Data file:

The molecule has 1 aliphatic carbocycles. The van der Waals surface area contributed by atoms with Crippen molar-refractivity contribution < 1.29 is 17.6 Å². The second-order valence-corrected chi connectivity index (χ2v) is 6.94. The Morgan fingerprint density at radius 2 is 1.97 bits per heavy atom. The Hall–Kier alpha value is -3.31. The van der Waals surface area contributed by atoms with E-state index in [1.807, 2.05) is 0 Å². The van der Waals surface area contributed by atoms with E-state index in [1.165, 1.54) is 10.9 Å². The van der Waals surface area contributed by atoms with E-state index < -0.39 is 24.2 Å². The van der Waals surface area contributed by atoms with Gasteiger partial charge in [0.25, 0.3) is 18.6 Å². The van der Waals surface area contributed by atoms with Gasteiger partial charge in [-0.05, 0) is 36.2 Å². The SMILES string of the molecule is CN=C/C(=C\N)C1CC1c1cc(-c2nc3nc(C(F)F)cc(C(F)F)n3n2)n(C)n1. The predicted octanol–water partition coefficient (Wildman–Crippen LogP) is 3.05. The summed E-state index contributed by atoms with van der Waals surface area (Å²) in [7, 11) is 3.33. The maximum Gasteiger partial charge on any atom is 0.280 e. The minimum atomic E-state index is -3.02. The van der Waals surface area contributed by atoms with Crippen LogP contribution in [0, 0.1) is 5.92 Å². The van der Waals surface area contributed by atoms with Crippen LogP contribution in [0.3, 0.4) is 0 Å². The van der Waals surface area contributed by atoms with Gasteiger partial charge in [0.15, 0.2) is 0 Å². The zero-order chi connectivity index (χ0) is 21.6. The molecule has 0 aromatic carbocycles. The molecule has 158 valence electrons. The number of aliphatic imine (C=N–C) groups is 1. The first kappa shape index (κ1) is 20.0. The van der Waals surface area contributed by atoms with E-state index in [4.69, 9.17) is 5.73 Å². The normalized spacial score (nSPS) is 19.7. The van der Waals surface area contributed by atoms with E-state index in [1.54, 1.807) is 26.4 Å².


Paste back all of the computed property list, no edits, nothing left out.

The molecule has 1 aliphatic carbocycles. The van der Waals surface area contributed by atoms with Crippen molar-refractivity contribution < 1.29 is 17.6 Å². The second-order valence-corrected chi connectivity index (χ2v) is 6.94. The Morgan fingerprint density at radius 2 is 1.97 bits per heavy atom. The Hall–Kier alpha value is -3.31. The van der Waals surface area contributed by atoms with E-state index in [1.807, 2.05) is 0 Å². The van der Waals surface area contributed by atoms with E-state index in [1.165, 1.54) is 10.9 Å². The van der Waals surface area contributed by atoms with E-state index < -0.39 is 24.2 Å². The van der Waals surface area contributed by atoms with Gasteiger partial charge in [0.25, 0.3) is 18.6 Å². The van der Waals surface area contributed by atoms with Gasteiger partial charge in [-0.05, 0) is 36.2 Å². The SMILES string of the molecule is CN=C/C(=C\N)C1CC1c1cc(-c2nc3nc(C(F)F)cc(C(F)F)n3n2)n(C)n1. The predicted octanol–water partition coefficient (Wildman–Crippen LogP) is 3.05. The summed E-state index contributed by atoms with van der Waals surface area (Å²) in [7, 11) is 3.33. The maximum Gasteiger partial charge on any atom is 0.280 e. The minimum atomic E-state index is -3.02. The van der Waals surface area contributed by atoms with Crippen LogP contribution in [0, 0.1) is 5.92 Å². The van der Waals surface area contributed by atoms with Crippen LogP contribution in [0.3, 0.4) is 0 Å². The van der Waals surface area contributed by atoms with Gasteiger partial charge in [0.15, 0.2) is 0 Å². The zero-order chi connectivity index (χ0) is 21.6. The molecule has 0 aromatic carbocycles. The molecule has 158 valence electrons. The number of aliphatic imine (C=N–C) groups is 1. The first kappa shape index (κ1) is 20.0. The van der Waals surface area contributed by atoms with E-state index in [4.69, 9.17) is 5.73 Å². The normalized spacial score (nSPS) is 19.7. The van der Waals surface area contributed by atoms with E-state index in [1.54, 1.807) is 26.4 Å².